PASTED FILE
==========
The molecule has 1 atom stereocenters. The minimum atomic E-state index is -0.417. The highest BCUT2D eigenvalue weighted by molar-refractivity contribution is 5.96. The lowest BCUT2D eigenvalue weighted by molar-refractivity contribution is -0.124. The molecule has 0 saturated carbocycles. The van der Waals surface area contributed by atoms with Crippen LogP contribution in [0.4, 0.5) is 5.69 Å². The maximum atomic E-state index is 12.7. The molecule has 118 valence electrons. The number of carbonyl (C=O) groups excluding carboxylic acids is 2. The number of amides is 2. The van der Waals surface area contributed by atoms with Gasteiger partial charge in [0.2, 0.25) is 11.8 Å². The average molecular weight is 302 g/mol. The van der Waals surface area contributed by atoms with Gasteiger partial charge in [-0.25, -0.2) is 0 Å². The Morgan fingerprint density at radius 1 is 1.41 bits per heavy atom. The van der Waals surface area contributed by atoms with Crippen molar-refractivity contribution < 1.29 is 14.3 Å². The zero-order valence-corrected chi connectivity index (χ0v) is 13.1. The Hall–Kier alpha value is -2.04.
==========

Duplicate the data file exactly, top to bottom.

The molecule has 1 atom stereocenters. The minimum atomic E-state index is -0.417. The highest BCUT2D eigenvalue weighted by molar-refractivity contribution is 5.96. The lowest BCUT2D eigenvalue weighted by molar-refractivity contribution is -0.124. The molecule has 0 saturated carbocycles. The van der Waals surface area contributed by atoms with Crippen LogP contribution in [0.4, 0.5) is 5.69 Å². The maximum atomic E-state index is 12.7. The molecule has 118 valence electrons. The number of carbonyl (C=O) groups excluding carboxylic acids is 2. The number of amides is 2. The van der Waals surface area contributed by atoms with Gasteiger partial charge in [0.2, 0.25) is 11.8 Å². The average molecular weight is 302 g/mol. The van der Waals surface area contributed by atoms with Gasteiger partial charge in [-0.25, -0.2) is 0 Å². The Morgan fingerprint density at radius 1 is 1.41 bits per heavy atom. The van der Waals surface area contributed by atoms with Crippen molar-refractivity contribution < 1.29 is 14.3 Å². The zero-order valence-corrected chi connectivity index (χ0v) is 13.1. The Hall–Kier alpha value is -2.04.